Styling with ‘Fat Lava’

Fat lava vase60s West German vase

I did NOT like this vase at all when my partner bought it. But – as soon as she styled it with a vintage Travant car of the same age and those contemporary candles- I was converted.

It’s all in the colour tones. How good does the vase look with the two different greens next to it? My partner is a whiz with colour and mixing and matching forms -in ways that I am not.

‘Fat lava’ West German vases are often chunky, and garish of colour and form- but they look fantastic grouped together in a tonal or shape theme. Or as here- singly with contrasting forms and materials. I think the timber table also helps- the brown tones are picked up in the vase.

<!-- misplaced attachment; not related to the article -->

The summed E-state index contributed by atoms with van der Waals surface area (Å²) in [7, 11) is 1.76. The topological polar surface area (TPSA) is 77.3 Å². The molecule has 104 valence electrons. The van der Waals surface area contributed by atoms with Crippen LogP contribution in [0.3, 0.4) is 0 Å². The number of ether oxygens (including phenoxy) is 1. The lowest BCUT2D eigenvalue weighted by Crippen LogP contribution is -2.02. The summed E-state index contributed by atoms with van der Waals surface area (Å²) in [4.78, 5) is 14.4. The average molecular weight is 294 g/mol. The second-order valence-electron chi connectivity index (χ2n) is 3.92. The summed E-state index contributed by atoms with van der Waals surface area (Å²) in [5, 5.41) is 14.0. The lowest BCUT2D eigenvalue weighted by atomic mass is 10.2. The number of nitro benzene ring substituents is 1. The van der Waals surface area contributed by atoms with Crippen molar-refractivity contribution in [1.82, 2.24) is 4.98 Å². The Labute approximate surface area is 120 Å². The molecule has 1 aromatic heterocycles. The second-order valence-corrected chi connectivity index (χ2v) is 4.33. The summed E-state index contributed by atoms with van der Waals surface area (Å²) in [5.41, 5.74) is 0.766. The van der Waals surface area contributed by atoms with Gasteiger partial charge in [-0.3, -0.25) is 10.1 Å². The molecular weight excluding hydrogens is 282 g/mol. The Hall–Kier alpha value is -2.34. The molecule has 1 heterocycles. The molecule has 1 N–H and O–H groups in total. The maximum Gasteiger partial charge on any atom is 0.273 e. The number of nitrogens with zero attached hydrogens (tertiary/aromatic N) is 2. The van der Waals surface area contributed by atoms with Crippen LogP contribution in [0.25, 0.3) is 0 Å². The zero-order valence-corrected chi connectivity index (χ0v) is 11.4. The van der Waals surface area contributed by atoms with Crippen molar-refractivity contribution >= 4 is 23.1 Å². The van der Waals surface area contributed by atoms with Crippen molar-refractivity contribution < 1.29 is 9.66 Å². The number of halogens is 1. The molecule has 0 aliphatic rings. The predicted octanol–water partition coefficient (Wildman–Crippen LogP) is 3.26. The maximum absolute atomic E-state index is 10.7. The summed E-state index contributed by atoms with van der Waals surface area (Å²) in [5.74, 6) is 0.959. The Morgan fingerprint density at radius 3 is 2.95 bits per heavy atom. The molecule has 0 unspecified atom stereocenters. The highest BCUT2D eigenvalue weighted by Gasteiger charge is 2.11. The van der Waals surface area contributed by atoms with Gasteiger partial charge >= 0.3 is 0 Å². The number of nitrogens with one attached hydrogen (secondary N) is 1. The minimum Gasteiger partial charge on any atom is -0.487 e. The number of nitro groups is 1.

Skippy

Kangaroos- c. 60s & 70sKangaroo & Joey ceramic wall plate, made in Australia c. 1960
Kangaroo figurine, made in Australia c. 1970

A study of two kangaroos- a decade apart- but what a contrast.

The 60s wall plate- made with perforations to the back so it can be hung- features a fairly accurately realised kangaroo and joey in an abstracted environment. So far, so 60s. The 70s figurine is highly stylised- with enlarged feet and tail having a functional purpose- keeping Skippy stable.

I am absolutely partial to the archetypal fauna of Australia- kangaroo, koala, kookaburra. I know many people who limit their collections to just the one theme, maker, material or decade- but I don’t have that discipline. Kangaroo collectors, lovers and aficionados, see countless examples in blog posts below.